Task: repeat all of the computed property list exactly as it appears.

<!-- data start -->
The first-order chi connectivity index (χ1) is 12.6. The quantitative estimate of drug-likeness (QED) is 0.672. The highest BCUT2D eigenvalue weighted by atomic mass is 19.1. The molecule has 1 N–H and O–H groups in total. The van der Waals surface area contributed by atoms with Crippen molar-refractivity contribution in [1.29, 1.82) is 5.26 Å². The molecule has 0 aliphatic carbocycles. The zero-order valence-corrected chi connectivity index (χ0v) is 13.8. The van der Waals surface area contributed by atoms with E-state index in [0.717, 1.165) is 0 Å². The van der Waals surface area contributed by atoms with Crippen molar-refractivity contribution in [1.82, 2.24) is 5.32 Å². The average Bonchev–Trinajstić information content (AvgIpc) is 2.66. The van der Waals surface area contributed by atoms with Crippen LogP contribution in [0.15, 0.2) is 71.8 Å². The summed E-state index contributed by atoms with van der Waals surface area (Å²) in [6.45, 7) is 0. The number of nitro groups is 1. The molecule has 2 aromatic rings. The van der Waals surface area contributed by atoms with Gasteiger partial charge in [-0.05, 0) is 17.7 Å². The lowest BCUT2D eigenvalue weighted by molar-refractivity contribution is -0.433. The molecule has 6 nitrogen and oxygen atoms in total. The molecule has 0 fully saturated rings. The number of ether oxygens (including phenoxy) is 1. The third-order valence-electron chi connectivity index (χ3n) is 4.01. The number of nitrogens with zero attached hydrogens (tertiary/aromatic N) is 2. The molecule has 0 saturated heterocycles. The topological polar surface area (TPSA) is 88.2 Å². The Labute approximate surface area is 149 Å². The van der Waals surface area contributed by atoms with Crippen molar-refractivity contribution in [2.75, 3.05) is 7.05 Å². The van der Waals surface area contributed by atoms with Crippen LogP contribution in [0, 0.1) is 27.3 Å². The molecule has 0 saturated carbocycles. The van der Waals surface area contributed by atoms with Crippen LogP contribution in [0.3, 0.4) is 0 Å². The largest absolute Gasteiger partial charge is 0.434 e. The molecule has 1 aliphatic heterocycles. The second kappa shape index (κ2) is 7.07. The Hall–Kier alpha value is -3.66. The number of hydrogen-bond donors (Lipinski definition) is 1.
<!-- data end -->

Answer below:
The first-order chi connectivity index (χ1) is 12.6. The quantitative estimate of drug-likeness (QED) is 0.672. The highest BCUT2D eigenvalue weighted by atomic mass is 19.1. The molecule has 1 N–H and O–H groups in total. The van der Waals surface area contributed by atoms with Crippen molar-refractivity contribution in [1.29, 1.82) is 5.26 Å². The molecule has 0 aliphatic carbocycles. The zero-order valence-corrected chi connectivity index (χ0v) is 13.8. The van der Waals surface area contributed by atoms with E-state index in [0.717, 1.165) is 0 Å². The van der Waals surface area contributed by atoms with Crippen molar-refractivity contribution in [1.82, 2.24) is 5.32 Å². The average Bonchev–Trinajstić information content (AvgIpc) is 2.66. The van der Waals surface area contributed by atoms with Crippen LogP contribution in [0.15, 0.2) is 71.8 Å². The summed E-state index contributed by atoms with van der Waals surface area (Å²) in [6.45, 7) is 0. The number of nitro groups is 1. The molecule has 2 aromatic rings. The van der Waals surface area contributed by atoms with Gasteiger partial charge in [-0.05, 0) is 17.7 Å². The lowest BCUT2D eigenvalue weighted by molar-refractivity contribution is -0.433. The molecule has 6 nitrogen and oxygen atoms in total. The molecule has 0 fully saturated rings. The number of ether oxygens (including phenoxy) is 1. The third-order valence-electron chi connectivity index (χ3n) is 4.01. The number of nitrogens with zero attached hydrogens (tertiary/aromatic N) is 2. The molecule has 0 saturated heterocycles. The topological polar surface area (TPSA) is 88.2 Å². The Labute approximate surface area is 149 Å². The van der Waals surface area contributed by atoms with Crippen molar-refractivity contribution in [2.75, 3.05) is 7.05 Å². The van der Waals surface area contributed by atoms with Crippen LogP contribution in [0, 0.1) is 27.3 Å². The molecule has 0 saturated carbocycles. The van der Waals surface area contributed by atoms with Crippen LogP contribution in [0.3, 0.4) is 0 Å². The largest absolute Gasteiger partial charge is 0.434 e. The molecule has 1 aliphatic heterocycles. The second kappa shape index (κ2) is 7.07. The Hall–Kier alpha value is -3.66. The number of hydrogen-bond donors (Lipinski definition) is 1.